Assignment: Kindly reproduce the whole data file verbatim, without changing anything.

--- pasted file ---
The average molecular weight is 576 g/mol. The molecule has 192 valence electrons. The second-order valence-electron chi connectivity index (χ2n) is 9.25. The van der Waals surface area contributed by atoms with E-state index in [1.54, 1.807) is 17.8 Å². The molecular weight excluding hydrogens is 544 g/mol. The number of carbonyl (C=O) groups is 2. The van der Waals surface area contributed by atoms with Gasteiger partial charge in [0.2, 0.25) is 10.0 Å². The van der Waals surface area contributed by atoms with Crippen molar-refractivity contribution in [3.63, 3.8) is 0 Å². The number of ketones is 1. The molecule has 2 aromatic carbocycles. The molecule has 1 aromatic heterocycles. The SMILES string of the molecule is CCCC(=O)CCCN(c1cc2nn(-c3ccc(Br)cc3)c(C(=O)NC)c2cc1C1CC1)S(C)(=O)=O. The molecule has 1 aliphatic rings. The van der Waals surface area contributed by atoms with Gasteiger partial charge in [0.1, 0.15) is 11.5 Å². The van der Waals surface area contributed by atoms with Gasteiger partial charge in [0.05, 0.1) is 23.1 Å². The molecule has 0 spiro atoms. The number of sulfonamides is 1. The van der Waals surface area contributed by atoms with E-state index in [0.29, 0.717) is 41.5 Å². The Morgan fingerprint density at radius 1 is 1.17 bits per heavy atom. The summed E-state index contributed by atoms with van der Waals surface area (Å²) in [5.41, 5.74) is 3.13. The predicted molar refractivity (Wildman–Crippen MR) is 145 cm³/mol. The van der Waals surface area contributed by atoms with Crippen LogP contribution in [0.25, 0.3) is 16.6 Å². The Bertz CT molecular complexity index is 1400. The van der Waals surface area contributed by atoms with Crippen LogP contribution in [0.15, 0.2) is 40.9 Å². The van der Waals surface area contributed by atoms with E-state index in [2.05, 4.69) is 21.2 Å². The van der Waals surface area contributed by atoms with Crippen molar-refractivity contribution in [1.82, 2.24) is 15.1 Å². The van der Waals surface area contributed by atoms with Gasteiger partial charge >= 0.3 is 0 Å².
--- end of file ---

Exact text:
The average molecular weight is 576 g/mol. The molecule has 192 valence electrons. The second-order valence-electron chi connectivity index (χ2n) is 9.25. The van der Waals surface area contributed by atoms with E-state index in [1.54, 1.807) is 17.8 Å². The molecular weight excluding hydrogens is 544 g/mol. The number of carbonyl (C=O) groups is 2. The van der Waals surface area contributed by atoms with Gasteiger partial charge in [0.2, 0.25) is 10.0 Å². The van der Waals surface area contributed by atoms with Crippen molar-refractivity contribution in [3.63, 3.8) is 0 Å². The number of ketones is 1. The molecule has 2 aromatic carbocycles. The molecule has 1 aromatic heterocycles. The SMILES string of the molecule is CCCC(=O)CCCN(c1cc2nn(-c3ccc(Br)cc3)c(C(=O)NC)c2cc1C1CC1)S(C)(=O)=O. The molecule has 1 aliphatic rings. The van der Waals surface area contributed by atoms with Gasteiger partial charge in [0.1, 0.15) is 11.5 Å². The van der Waals surface area contributed by atoms with Gasteiger partial charge in [0.05, 0.1) is 23.1 Å². The molecule has 0 spiro atoms. The number of sulfonamides is 1. The van der Waals surface area contributed by atoms with E-state index in [0.29, 0.717) is 41.5 Å². The Morgan fingerprint density at radius 1 is 1.17 bits per heavy atom. The summed E-state index contributed by atoms with van der Waals surface area (Å²) in [5.41, 5.74) is 3.13. The predicted molar refractivity (Wildman–Crippen MR) is 145 cm³/mol. The van der Waals surface area contributed by atoms with Crippen LogP contribution in [0.25, 0.3) is 16.6 Å². The Bertz CT molecular complexity index is 1400. The van der Waals surface area contributed by atoms with Crippen LogP contribution in [0.15, 0.2) is 40.9 Å². The van der Waals surface area contributed by atoms with E-state index in [2.05, 4.69) is 21.2 Å². The van der Waals surface area contributed by atoms with Crippen molar-refractivity contribution in [1.82, 2.24) is 15.1 Å². The van der Waals surface area contributed by atoms with Gasteiger partial charge >= 0.3 is 0 Å².